US not in favor of resumption of Turkish flights over Syria
The truck attacker who killed 84 civilians in Nice, France, sent another shockwave to the world, which had barely recovered from consecutive jihadist attacks in Orlando, Istanbul, Dhaka and Baghdad that claimed the lives of hundreds of people. The attack in Nice bore resemblance to the assault on a gay nightclub in Orlando, as both assailants could be described as self-radicalized “lone wolves.”
Using a truck to run over people seems to be a new terrorist means, in line with earlier jihadist calls for its sympathizers to use anything they find appropriate to kill infidels if they have no weapons or bombs. The Nice attack will surely have consequences in introducing new anti-terror measures.
Although there was no direct link showing an affiliation of the attacker in Nice with the Islamic State of Iraq and the Levant (ISIL) as this piece was being written on July 15, French President François Hollande underlined that Paris would intensify its military operations in Syria and Iraq to defeat jihadist terrorism.
Having already labeled the Nice incident an “Islamic terrorist attack,” Hollande drew attention once again to the ongoing anti-ISIL fight in Turkey’s southern neighbors. In a second statement later in the day, he abandoned his rhetoric on “Islamist terror” but stressed that the fight against extremists would continue.
On the same night as the attack took place, U.S. Secretary of State John Kerry was in Moscow to talk with Russian President Vladimir Putin on how to coordinate the world’s two superpowers’ efforts in Syria in order to degrade and defeat ISIL. After lengthy talks that lasted until the early hours of July 15, Kremlin spokesperson Dimitry Peskov said military cooperation had not been directly discussed at the meeting. “A lot of questions remain regarding real interaction in implementing operations in Syria,” Peskov said.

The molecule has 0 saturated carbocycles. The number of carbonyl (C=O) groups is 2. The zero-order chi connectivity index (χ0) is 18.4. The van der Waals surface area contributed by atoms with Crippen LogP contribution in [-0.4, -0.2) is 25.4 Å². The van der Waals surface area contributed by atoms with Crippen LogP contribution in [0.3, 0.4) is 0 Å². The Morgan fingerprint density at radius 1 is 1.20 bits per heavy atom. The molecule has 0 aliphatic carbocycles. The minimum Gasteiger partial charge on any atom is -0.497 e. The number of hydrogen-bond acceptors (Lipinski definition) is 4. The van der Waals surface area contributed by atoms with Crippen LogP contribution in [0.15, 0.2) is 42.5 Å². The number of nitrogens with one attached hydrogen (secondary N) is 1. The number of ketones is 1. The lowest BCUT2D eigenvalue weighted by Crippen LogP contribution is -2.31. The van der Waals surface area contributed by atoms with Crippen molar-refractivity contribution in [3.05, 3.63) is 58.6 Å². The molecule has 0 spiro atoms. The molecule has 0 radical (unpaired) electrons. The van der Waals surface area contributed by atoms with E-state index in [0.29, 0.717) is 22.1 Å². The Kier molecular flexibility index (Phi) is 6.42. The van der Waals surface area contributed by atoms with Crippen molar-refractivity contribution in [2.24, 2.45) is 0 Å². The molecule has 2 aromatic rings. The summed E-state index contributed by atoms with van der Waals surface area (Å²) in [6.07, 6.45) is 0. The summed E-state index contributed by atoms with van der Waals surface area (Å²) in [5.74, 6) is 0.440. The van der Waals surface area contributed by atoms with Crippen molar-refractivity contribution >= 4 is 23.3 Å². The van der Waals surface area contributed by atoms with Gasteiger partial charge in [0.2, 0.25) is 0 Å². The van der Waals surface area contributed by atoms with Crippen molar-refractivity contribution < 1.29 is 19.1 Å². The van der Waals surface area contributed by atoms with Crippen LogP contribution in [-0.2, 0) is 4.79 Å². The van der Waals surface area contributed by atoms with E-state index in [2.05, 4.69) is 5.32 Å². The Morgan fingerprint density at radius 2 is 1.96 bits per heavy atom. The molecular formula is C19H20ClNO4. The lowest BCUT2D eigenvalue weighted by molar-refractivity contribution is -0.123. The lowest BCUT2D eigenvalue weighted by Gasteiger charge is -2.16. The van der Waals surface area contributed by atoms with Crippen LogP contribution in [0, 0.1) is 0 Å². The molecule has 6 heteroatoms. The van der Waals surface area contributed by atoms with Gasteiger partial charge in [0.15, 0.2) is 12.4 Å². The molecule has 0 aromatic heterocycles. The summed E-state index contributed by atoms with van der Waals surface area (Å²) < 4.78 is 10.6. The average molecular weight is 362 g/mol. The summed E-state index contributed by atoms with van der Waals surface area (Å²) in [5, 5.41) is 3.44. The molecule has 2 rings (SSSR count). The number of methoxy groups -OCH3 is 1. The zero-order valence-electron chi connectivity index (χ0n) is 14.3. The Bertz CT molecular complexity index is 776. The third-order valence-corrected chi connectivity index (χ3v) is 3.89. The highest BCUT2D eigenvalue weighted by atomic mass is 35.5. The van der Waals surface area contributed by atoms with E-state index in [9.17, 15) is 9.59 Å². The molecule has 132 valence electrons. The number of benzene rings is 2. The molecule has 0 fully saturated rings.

The meeting between Kerry and Putin seems to be the beginning of a new process in the fight against ISIL, as the U.S.-led anti-ISIL coalition and Russia have been conducting separate operations since last fall. According to a document published by the Washington Post on July 14 prior to the Kerry-Putin meeting, Washington was to present in Moscow a call for sharing intelligence to identify leadership targets, training camps, supply lines and headquarters of the al-Nusra Front, al-Qaeda’s affiliate in Syria. It also suggested the establishment of a Joint Implementation Group based in Amman for the coordination of strikes against ISIL targets.
Although we are yet to see the frame and scope of this new partnership between Washington and Moscow, it could well be a game-changing move in Syria.
What makes it more interesting is that it comes at a time when Turkey and Russia are about to normalize their relationship, amid statements from both that they will also prioritize addressing the situation in Syria in this new era. Turkish Deputy Prime Minister Numan Kurtulmuş underlined on July 15 that rapprochement between Ankara and Moscow would help bring a political solution to the problem.
It should be noted that this normalization with Russia is coming at a time when Turkey has been losing its military leverage in Syria because of a deep disagreement with the U.S. over the role of the Democratic Union Party (PYD), and the fact that its warplanes cannot fly over Syria due to - now reduced - tension with Russia.
Now, the question in Ankara and elsewhere is whether Turkey will be able to resume its flights in Syrian airspace given the current reconciliation with Russia. The answer seems to be “not very likely.”
It is believed that the anti-ISIL coalition, led by the U.S., considers sufficient the support given by Turkish artillery in ongoing efforts to seal a 98-kilometer-long part of the Turkey-Syria border. Furthermore, NATO’s decision to upgrade Turkey’s air defense system with the deployment of AWACs and other military means is considered to be another reason to keep Turkish jets away from Syria in order to not complicate the situation.
It will be quite interesting to see the military and political results of these rapprochements with Russia by both Turkey and the U.S.